“There are disincentives to evaluate this. [Emergency providers] are busy, and we realize that if we do identify this, then suddenly we’ve got a whole set of things that we have to deal with,” he explains. “In addition, physicians [often] aren’t educated on this, aren’t comfortable assessing for it, or aren’t comfortable with what they would do if they found something to be positive.”
Rosen, who specializes in geriatric emergency medicine, adds that while physicians may feel ethically and morally obligated to report signs of potential elder abuse, they are much less confident in assessing for this issue.
“If you are assessing a patient in a hallway, assessing a patient very briefly, or assessing a patient with the perpetrator standing right next to the patient, you are not likely to find it,” he says.
Further complicating the assessment process is the fact that it is often difficult for the at-risk patient to be interviewed alone without the presence of a caregiver, and it can be inconvenient to conduct an exam without a caregiver present, Rosen observes.
“In addition, patients themselves may have significant incentives not to tell us the truth,” he says. “Particularly for older patients, the caregiver is providing them care; even if [he or she] is also abusing them or neglecting them, this person is also providing them care, and there is a significant concern among many patients ... that this caregiver will abandon them and they might go to a nursing home or there will be another very concerning outcome for them.”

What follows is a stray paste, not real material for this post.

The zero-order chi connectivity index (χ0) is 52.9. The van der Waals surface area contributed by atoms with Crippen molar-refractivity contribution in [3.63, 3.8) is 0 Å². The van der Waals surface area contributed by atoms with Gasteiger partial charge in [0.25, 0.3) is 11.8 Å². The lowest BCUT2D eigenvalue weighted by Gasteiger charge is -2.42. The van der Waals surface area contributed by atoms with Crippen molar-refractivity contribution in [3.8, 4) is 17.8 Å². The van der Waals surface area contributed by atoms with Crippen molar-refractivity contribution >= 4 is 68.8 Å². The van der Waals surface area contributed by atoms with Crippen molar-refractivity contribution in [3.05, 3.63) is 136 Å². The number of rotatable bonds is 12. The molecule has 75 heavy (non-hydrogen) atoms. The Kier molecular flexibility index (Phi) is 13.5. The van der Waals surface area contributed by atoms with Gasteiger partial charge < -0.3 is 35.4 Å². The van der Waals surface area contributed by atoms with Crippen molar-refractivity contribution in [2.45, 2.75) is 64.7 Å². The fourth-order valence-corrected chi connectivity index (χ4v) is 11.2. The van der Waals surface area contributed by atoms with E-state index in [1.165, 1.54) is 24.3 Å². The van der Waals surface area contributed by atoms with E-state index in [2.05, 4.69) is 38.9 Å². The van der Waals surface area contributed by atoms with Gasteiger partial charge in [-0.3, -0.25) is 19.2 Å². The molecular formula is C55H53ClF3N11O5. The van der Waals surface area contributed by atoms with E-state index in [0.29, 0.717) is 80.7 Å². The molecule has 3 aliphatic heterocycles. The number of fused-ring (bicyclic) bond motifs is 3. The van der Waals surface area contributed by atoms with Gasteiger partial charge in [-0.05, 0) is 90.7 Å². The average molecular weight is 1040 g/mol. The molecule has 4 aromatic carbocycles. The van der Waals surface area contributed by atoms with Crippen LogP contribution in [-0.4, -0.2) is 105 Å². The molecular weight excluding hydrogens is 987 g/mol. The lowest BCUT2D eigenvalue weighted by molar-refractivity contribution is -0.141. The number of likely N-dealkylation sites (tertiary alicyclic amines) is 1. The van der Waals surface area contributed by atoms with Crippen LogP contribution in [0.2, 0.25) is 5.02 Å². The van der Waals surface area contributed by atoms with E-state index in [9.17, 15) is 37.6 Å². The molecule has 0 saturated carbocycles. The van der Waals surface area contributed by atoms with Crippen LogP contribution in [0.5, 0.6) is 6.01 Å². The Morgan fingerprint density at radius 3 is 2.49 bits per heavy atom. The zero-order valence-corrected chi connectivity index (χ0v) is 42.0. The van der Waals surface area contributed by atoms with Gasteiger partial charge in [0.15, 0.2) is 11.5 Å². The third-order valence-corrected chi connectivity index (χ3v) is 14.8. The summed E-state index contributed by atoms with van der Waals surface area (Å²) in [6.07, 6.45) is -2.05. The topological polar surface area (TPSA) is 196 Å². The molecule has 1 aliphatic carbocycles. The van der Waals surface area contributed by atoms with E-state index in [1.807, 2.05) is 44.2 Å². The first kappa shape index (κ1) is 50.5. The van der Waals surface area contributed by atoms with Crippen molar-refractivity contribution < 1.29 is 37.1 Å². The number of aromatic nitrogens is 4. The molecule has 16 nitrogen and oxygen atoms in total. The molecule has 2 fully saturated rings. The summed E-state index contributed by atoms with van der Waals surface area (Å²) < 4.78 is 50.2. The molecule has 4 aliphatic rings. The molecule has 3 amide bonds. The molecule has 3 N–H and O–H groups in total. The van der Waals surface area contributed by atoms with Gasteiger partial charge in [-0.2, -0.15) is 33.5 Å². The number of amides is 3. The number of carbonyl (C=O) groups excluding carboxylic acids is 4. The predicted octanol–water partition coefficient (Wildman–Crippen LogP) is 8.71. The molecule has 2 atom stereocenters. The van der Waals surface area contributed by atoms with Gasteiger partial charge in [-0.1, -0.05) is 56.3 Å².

Address the Need for Privacy
Add to these challenges the reality that some of these older patients have dementing illnesses that may make it difficult for them to report neglectful or abusive behavior.
“Even if they do report it, the provider may not be sure that the report is accurate because of the dementing illness, and so the provider will doubt the story,” Rosen notes. “The fact the caregiver is more easily able to offer information may incline the physician to trust the perpetrator.”
In other instances, the older adult may not suffer from cognitive impairment, but he or she may speak a different language, complicating the reporting process.